These aren’t the most favorable times for space flight we live in. Last month space shuttle Atlantis completed its final mission, signaling the retirement of the whole three decade long program. Currently NASA is left without a means of its own to launch astronauts into space for missions, like those to the International Space Station, having to rely on Russia’s Soyuz spacecraft or privately funded ventures, like SpaceX. To make things worse, the ISS will get sunk in the ocean soon enough, 2020, after it received an extension on its operation period.
It’s easy then to become disheartened and even wonder if man will return to its golden age of space exploration. This is something that photographer Neil DaCosta and art director Sara Phillips might have possibly pondered when they decided to shoot a strip of photos centered around an unemployed, miserable astronaut shown in different angles as he succumbs through various methods of suicide.
Dissapointed of the state of nation’s space ambitions today, the two felt compelled to express it how they know best – photo art.
“The concept came about after chatting about childhood aspirations,” says Phillips. “As a kid I remembered wanting to be an astronaut, it seems like that’s less likely to be on someone’s lips today.”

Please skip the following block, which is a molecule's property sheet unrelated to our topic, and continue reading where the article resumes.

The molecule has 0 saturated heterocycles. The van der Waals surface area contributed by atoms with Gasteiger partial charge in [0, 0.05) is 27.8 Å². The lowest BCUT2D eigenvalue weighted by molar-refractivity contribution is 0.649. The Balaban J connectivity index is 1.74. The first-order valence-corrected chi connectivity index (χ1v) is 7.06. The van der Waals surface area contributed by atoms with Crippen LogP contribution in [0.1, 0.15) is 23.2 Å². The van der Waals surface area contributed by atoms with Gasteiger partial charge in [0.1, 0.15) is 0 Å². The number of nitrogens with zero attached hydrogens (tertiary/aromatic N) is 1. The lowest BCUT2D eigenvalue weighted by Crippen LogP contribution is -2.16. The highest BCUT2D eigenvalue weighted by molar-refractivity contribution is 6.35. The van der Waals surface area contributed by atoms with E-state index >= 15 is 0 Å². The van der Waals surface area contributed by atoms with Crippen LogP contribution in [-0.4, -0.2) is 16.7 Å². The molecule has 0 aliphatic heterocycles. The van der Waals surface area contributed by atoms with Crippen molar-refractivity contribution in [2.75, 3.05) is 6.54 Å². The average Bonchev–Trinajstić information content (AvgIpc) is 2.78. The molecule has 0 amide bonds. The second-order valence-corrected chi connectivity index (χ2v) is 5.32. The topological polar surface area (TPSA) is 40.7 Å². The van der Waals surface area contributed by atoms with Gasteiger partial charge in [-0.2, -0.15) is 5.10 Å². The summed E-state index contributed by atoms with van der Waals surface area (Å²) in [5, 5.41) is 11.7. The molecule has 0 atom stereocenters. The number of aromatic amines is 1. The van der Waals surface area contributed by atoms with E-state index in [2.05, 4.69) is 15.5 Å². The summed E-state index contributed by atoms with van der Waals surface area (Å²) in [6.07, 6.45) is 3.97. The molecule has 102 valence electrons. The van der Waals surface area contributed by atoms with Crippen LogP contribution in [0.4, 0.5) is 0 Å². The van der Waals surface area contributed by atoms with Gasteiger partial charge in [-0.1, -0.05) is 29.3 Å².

The whole gallery, dubbed Astronaut Suicide, is dark, but its satirical nature eventually leaves room for humor to surface. The project was shot in Portland, Oregon, over two days, during which they used a Hollywood space astronaut props suit.
While suicide isn’t a matter to be taking lightly, the project does well to surface emotions, which was probably its immediate goal in the first place. It’s intention is not that of shattering dreams even further, but more of a remainder never to take our eyes off the stars.
“We wanted to acknowledge the end of an era in a visual way that would bring the conversation to the creative community,” says Phillips. “The incongruity of the astronaut in these situations is, we hope, compelling and humorous, and we hope that we’re encouraging a younger audience to pay attention to what’s going on.
Closely related, I’d like to invite you to check out the photo interview ZME Science made with Hunter Freeman about his own perception of unemployed astronauts.